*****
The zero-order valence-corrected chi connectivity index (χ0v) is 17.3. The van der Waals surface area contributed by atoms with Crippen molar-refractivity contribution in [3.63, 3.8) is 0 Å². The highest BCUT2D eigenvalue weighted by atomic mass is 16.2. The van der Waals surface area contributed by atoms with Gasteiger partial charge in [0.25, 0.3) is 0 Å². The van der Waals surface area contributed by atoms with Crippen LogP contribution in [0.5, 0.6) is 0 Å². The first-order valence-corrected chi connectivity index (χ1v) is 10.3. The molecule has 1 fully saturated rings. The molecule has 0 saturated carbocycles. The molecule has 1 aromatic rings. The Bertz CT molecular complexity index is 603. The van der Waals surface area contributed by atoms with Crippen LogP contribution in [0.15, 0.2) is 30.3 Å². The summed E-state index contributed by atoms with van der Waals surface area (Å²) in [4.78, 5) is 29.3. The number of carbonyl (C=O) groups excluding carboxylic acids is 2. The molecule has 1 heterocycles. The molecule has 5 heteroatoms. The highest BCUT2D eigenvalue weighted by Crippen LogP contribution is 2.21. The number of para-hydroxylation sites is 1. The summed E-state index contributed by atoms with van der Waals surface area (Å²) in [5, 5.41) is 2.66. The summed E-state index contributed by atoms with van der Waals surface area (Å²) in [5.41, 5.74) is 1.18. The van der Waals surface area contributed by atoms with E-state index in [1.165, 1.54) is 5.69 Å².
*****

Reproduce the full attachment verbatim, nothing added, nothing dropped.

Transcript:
The zero-order valence-corrected chi connectivity index (χ0v) is 17.3. The van der Waals surface area contributed by atoms with Crippen molar-refractivity contribution in [3.63, 3.8) is 0 Å². The highest BCUT2D eigenvalue weighted by atomic mass is 16.2. The van der Waals surface area contributed by atoms with Gasteiger partial charge in [0.25, 0.3) is 0 Å². The van der Waals surface area contributed by atoms with Crippen LogP contribution in [0.5, 0.6) is 0 Å². The first-order valence-corrected chi connectivity index (χ1v) is 10.3. The molecule has 1 fully saturated rings. The molecule has 0 saturated carbocycles. The molecule has 1 aromatic rings. The Bertz CT molecular complexity index is 603. The van der Waals surface area contributed by atoms with Crippen LogP contribution in [0.15, 0.2) is 30.3 Å². The summed E-state index contributed by atoms with van der Waals surface area (Å²) in [4.78, 5) is 29.3. The number of carbonyl (C=O) groups excluding carboxylic acids is 2. The molecule has 1 heterocycles. The molecule has 5 heteroatoms. The highest BCUT2D eigenvalue weighted by Crippen LogP contribution is 2.21. The number of para-hydroxylation sites is 1. The summed E-state index contributed by atoms with van der Waals surface area (Å²) in [5, 5.41) is 2.66. The summed E-state index contributed by atoms with van der Waals surface area (Å²) in [5.41, 5.74) is 1.18. The van der Waals surface area contributed by atoms with E-state index in [1.165, 1.54) is 5.69 Å².